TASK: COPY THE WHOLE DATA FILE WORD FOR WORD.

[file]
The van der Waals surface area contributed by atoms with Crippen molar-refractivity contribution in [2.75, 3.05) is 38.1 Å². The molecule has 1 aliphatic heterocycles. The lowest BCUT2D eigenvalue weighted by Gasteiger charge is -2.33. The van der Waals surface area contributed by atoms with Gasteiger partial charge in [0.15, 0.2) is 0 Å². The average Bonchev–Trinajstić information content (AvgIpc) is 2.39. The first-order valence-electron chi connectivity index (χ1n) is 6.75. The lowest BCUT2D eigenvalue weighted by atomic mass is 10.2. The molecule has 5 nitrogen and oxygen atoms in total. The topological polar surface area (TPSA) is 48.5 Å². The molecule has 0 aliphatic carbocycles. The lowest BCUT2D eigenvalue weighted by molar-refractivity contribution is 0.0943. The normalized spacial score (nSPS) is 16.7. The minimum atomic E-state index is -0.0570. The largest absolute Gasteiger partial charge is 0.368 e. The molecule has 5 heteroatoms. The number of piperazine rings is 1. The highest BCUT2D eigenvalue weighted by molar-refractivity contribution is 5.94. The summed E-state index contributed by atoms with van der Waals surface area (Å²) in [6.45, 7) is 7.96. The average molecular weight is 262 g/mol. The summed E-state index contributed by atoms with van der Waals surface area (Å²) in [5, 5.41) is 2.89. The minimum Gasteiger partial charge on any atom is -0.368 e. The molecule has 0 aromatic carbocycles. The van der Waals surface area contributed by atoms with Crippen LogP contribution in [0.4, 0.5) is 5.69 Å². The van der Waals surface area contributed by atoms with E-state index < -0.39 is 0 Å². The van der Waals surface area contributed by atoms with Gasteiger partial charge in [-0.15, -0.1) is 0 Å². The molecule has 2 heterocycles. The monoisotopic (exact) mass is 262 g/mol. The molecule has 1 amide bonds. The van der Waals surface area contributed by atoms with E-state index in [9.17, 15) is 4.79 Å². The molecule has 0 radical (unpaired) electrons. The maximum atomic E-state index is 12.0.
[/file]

The van der Waals surface area contributed by atoms with Crippen molar-refractivity contribution in [2.75, 3.05) is 38.1 Å². The molecule has 1 aliphatic heterocycles. The lowest BCUT2D eigenvalue weighted by Gasteiger charge is -2.33. The van der Waals surface area contributed by atoms with Gasteiger partial charge in [0.15, 0.2) is 0 Å². The average Bonchev–Trinajstić information content (AvgIpc) is 2.39. The first-order valence-electron chi connectivity index (χ1n) is 6.75. The lowest BCUT2D eigenvalue weighted by atomic mass is 10.2. The molecule has 5 nitrogen and oxygen atoms in total. The topological polar surface area (TPSA) is 48.5 Å². The molecule has 0 aliphatic carbocycles. The lowest BCUT2D eigenvalue weighted by molar-refractivity contribution is 0.0943. The normalized spacial score (nSPS) is 16.7. The minimum atomic E-state index is -0.0570. The largest absolute Gasteiger partial charge is 0.368 e. The molecule has 5 heteroatoms. The number of piperazine rings is 1. The highest BCUT2D eigenvalue weighted by molar-refractivity contribution is 5.94. The summed E-state index contributed by atoms with van der Waals surface area (Å²) in [6.45, 7) is 7.96. The average molecular weight is 262 g/mol. The summed E-state index contributed by atoms with van der Waals surface area (Å²) in [5, 5.41) is 2.89. The minimum Gasteiger partial charge on any atom is -0.368 e. The molecule has 0 aromatic carbocycles. The van der Waals surface area contributed by atoms with Crippen LogP contribution in [0.4, 0.5) is 5.69 Å². The van der Waals surface area contributed by atoms with E-state index < -0.39 is 0 Å². The van der Waals surface area contributed by atoms with Gasteiger partial charge in [-0.15, -0.1) is 0 Å². The molecule has 2 heterocycles. The monoisotopic (exact) mass is 262 g/mol. The molecule has 1 amide bonds. The van der Waals surface area contributed by atoms with E-state index in [9.17, 15) is 4.79 Å². The molecule has 0 radical (unpaired) electrons. The maximum atomic E-state index is 12.0.